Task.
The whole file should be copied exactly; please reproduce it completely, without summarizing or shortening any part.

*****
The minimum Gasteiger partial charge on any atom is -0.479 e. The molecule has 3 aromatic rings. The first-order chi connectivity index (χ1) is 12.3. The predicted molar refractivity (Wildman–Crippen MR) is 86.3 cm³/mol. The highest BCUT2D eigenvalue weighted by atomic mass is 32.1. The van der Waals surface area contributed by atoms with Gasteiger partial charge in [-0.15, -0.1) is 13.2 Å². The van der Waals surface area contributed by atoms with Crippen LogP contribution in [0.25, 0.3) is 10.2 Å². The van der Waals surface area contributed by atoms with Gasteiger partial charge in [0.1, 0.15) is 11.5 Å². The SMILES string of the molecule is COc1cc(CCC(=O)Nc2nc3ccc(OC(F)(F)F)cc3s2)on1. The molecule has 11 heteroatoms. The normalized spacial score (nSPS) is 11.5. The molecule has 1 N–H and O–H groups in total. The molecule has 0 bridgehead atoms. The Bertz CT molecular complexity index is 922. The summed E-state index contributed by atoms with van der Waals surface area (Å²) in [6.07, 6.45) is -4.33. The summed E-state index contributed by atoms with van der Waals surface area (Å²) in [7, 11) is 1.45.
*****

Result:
The minimum Gasteiger partial charge on any atom is -0.479 e. The molecule has 3 aromatic rings. The first-order chi connectivity index (χ1) is 12.3. The predicted molar refractivity (Wildman–Crippen MR) is 86.3 cm³/mol. The highest BCUT2D eigenvalue weighted by atomic mass is 32.1. The van der Waals surface area contributed by atoms with Gasteiger partial charge in [-0.15, -0.1) is 13.2 Å². The van der Waals surface area contributed by atoms with Crippen LogP contribution in [0.25, 0.3) is 10.2 Å². The van der Waals surface area contributed by atoms with Gasteiger partial charge in [0.1, 0.15) is 11.5 Å². The SMILES string of the molecule is COc1cc(CCC(=O)Nc2nc3ccc(OC(F)(F)F)cc3s2)on1. The molecule has 11 heteroatoms. The normalized spacial score (nSPS) is 11.5. The molecule has 1 N–H and O–H groups in total. The molecule has 0 bridgehead atoms. The Bertz CT molecular complexity index is 922. The summed E-state index contributed by atoms with van der Waals surface area (Å²) in [6.07, 6.45) is -4.33. The summed E-state index contributed by atoms with van der Waals surface area (Å²) in [7, 11) is 1.45.